DNA fingerprinting for imported dogs, virtual reality training for officers and drones to manage feral pigs are among the innovative projects being funded by the Australian Government to bolster biosecurity.
Minister for Agriculture David Littleproud said these initiatives were part of the Government’s $25.2 million Biosecurity Innovation Program.
“The biosecurity risks facing Australia is increasing. We need to incorporate innovative technologies and approaches to improve the way we work,” Minister Littleproud said
“The latest round of funded projects include DNA fingerprinting for imported dogs, which will aim to improve how we verify compliance with our import conditions.
“Another will look into the use of virtual reality to train our biosecurity officers and using remote sensing technologies, such as drones, to identify and quantify feral pig populations.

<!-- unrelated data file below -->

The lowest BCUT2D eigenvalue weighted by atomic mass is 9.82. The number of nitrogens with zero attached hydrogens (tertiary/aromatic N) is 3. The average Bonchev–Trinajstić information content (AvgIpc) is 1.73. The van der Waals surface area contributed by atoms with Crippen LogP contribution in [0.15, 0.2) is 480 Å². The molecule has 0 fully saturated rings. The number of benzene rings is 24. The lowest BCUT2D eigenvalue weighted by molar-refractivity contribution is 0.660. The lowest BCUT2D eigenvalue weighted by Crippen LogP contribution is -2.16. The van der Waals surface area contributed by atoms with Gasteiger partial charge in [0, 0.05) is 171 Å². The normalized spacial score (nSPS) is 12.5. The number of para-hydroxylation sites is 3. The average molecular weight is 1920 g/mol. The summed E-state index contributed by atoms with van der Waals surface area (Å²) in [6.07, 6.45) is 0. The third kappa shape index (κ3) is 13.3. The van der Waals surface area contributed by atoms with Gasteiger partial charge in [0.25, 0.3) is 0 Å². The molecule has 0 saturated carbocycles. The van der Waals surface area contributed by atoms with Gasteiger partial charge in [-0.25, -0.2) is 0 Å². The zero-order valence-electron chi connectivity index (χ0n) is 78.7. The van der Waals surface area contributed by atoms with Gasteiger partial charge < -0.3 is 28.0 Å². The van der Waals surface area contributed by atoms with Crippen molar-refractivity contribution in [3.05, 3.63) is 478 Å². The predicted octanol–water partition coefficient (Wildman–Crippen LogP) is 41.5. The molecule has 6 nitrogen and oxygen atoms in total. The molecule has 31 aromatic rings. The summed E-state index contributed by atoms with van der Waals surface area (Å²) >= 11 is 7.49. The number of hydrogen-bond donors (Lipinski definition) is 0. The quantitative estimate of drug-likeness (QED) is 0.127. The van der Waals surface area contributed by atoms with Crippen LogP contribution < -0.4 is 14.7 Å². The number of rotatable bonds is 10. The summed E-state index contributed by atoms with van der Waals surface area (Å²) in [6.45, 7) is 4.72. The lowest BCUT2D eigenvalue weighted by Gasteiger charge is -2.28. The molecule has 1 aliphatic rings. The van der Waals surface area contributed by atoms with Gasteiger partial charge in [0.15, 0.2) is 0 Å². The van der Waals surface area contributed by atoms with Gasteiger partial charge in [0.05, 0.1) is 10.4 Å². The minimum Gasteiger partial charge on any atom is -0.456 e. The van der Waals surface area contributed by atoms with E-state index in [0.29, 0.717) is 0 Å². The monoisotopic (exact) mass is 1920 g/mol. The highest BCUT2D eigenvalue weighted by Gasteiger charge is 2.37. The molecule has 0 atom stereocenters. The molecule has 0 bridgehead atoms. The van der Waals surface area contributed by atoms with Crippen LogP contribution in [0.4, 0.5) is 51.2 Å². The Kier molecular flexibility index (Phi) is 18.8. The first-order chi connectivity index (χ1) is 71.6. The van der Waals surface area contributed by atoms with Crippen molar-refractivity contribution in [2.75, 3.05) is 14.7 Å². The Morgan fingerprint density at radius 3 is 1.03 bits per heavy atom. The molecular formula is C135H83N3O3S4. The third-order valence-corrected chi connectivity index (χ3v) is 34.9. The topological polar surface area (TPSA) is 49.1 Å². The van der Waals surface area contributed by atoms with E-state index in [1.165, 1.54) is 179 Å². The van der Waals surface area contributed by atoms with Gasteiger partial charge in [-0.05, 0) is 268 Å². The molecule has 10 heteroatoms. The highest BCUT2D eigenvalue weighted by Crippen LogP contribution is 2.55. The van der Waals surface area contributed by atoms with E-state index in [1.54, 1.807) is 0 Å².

“Remote sensing could provide a valuable management tool for feral pigs and help in our fight to protect Australia from African swine fever and other exotic diseases carried by pigs.
“We are building on the success of the 3D x-rays by funding a project that will allow them to automatically detect seeds, which will be a world first for biosecurity.
“Another project will aim to enhance our ability to detect pests on plant products at the border and to develop a deployable test for our number one plant pest, Xylella fastidiosa.
“We will also be investigating what motivates people who threaten Australia’s biosecurity, which will help finds ways to influence behaviour change.
“These projects will be carried out with innovators from the business sector, universities and research entities to help meet future challenges in our biosecurity system.
“They demonstrate our commitment to working smarter and more efficiently, so we can continue protecting our industries, environment and trade from biosecurity threats.”